Whether it is cause or effect is unclear, but high morale seems to go along with a longer life, according to a new Scandinavian study.
Among people 85 years and older, those who felt optimistic about life and had something to look forward to lived five years longer on average than their more pessimistic counterparts.
“As patients get older, their whole physical and social world gets smaller and I think that leads to fewer things they are looking forward to,” said Dr. Sei Lee, a geriatrician and researcher at the University of California, San Francisco, who was not involved in the study.
“Hopefully it’s empowering to patients to say, as we grow older, there may be less control over our bodies and selves, but we still have control over our outlook and that actually may have a profound effect on our mortality,” Lee said.
Among adults in Sweden and Finland who participated in the study, all at least 85 years old, those who were most pessimistic had nearly twice the risk of dying in the next five years, compared to those who were the most optimistic.
That was true even after researchers accounted for age, health and other factors.
Dr. John Niklasson, a consulting geriatrician at Umeå University in Sweden and lead author of the study online March 15 in Age and Ageing said he was intrigued by the morale difference he had seen in elderly patients and wondered if boosting their spirits might prolong their lives.
“One day a few years ago I did medical rounds and I met an old lady, who told me, ‘Doc, I don’t have any reason to live,’” Niklasson said in an email.
“She didn’t say this as part of a suicidal depression, more like a dry statement,” he explained.
“A bit later the same morning, I met another woman of just about the same age, with about the same amount of disease and other burdens . . . she said, ‘I don’t have time to stay in the hospital, I have to go home today, I have so much to do.’”
Niklasson and coauthors defined high morale as “future-oriented optimism regarding the problems and opportunities associated with living and ageing” and used a morale scale designed for the elderly to find out if such an outlook might promote survival.
Previous research has found that people with higher morale feel better. But the authors wanted to test the theory on the very old.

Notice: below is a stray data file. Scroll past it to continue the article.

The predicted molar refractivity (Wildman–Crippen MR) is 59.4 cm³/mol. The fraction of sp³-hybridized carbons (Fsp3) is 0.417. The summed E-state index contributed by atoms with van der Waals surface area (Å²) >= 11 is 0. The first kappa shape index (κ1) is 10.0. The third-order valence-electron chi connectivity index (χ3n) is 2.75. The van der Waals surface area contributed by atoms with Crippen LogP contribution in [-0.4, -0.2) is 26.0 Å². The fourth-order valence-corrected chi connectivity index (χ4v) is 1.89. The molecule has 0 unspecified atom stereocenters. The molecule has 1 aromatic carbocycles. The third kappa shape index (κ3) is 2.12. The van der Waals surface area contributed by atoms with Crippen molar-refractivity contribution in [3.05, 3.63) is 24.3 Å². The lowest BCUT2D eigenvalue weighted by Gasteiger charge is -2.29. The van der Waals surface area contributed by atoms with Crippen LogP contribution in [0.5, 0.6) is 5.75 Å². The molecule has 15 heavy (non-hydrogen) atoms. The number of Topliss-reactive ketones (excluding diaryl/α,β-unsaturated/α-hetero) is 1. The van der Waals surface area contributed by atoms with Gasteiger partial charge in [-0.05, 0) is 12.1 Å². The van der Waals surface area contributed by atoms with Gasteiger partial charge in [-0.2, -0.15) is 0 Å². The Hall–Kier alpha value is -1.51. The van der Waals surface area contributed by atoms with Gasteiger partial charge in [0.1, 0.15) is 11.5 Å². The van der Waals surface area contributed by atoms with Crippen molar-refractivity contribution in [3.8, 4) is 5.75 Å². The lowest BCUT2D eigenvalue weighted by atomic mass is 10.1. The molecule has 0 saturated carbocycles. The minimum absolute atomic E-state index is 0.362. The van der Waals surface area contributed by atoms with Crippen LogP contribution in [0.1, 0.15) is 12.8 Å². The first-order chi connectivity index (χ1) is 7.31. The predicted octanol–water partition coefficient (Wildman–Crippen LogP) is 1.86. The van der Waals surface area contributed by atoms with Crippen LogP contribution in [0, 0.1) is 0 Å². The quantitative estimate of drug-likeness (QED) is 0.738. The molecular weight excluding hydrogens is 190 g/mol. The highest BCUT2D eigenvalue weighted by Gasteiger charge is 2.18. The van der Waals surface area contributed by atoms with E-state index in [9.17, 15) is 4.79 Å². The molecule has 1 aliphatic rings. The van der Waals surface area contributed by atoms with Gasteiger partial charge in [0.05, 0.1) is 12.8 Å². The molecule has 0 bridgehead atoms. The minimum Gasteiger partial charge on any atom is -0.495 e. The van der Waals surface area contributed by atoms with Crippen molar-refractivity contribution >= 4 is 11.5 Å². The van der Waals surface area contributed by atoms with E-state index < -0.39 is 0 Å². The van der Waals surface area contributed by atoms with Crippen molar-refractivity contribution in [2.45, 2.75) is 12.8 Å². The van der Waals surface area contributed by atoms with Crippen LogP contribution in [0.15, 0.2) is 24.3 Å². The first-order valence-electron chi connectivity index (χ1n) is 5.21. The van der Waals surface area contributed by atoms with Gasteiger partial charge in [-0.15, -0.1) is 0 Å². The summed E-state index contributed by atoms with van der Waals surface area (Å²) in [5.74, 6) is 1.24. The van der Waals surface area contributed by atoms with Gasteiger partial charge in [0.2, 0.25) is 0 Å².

They followed 646 people with an average age of 89, who lived in Northern Sweden and Western Finland, 30% in nursing homes.
In 2000 to 2002, and again in 2005 to 2007, the participants answered 17 questions by phone or in person about their levels of agitation, loneliness and dissatisfaction with aging.
The researchers also analyzed data from population registries to track illnesses and deaths.
In the first round of interviews, 302 people showed high morale, 203 fell into the moderate morale category and 141 showed low morale.
The elderly participants with high morale tended to be slightly younger than those who were more pessimistic and to use fewer medications. They were also less likely to live in an institution or alone, or to be socially isolated or malnourished than those with low or moderate morale.
The people with high morale were also more functional, had fewer diseases and had better vision than their pessimistic counterparts.
At the five-year follow-up, 56% of the high morale group was still alive, compared to 32% of the low morale group and 39% of the moderate morale group. Those with higher morale were more likely to survive even after researchers accounted for age, gender, impaired vision and hearing, daily functioning and other health factors.
The researchers acknowledge that one quarter of the seniors eligible to participate in the study did not respond to questionnaires, and many of them were sicker, with a high proportion of dementia, than the study group. So the results may not generalize to all elderly people.
The study also did not measure personality traits, which are among many factors that might affect morale as one ages.
Still, the results imply that “if low and moderate levels of morale could be improved by appropriate intervention, it would not only improve well-being but it might also increase survival,” Niklasson and colleagues conclude.
“It seems to me that getting your basic needs met is not enough,” said Niklasson. “So to boost morale, other things are probably important as well: having someone to talk to, having a partner, eating good food and drink, doing things you enjoy doing and symptom relief from diseases.
“My theory here is simply that if you lead a life you want to live, you would want to continue to live it,” Niklasson said.
Lee said he was also struck by how many people in the study were depressed (62%), noting that the mood disorder is very common in older adults but often hard to detect.
“Depression just has to be very high on our list of underlying things that might be going on in (older) adults,” said Lee.
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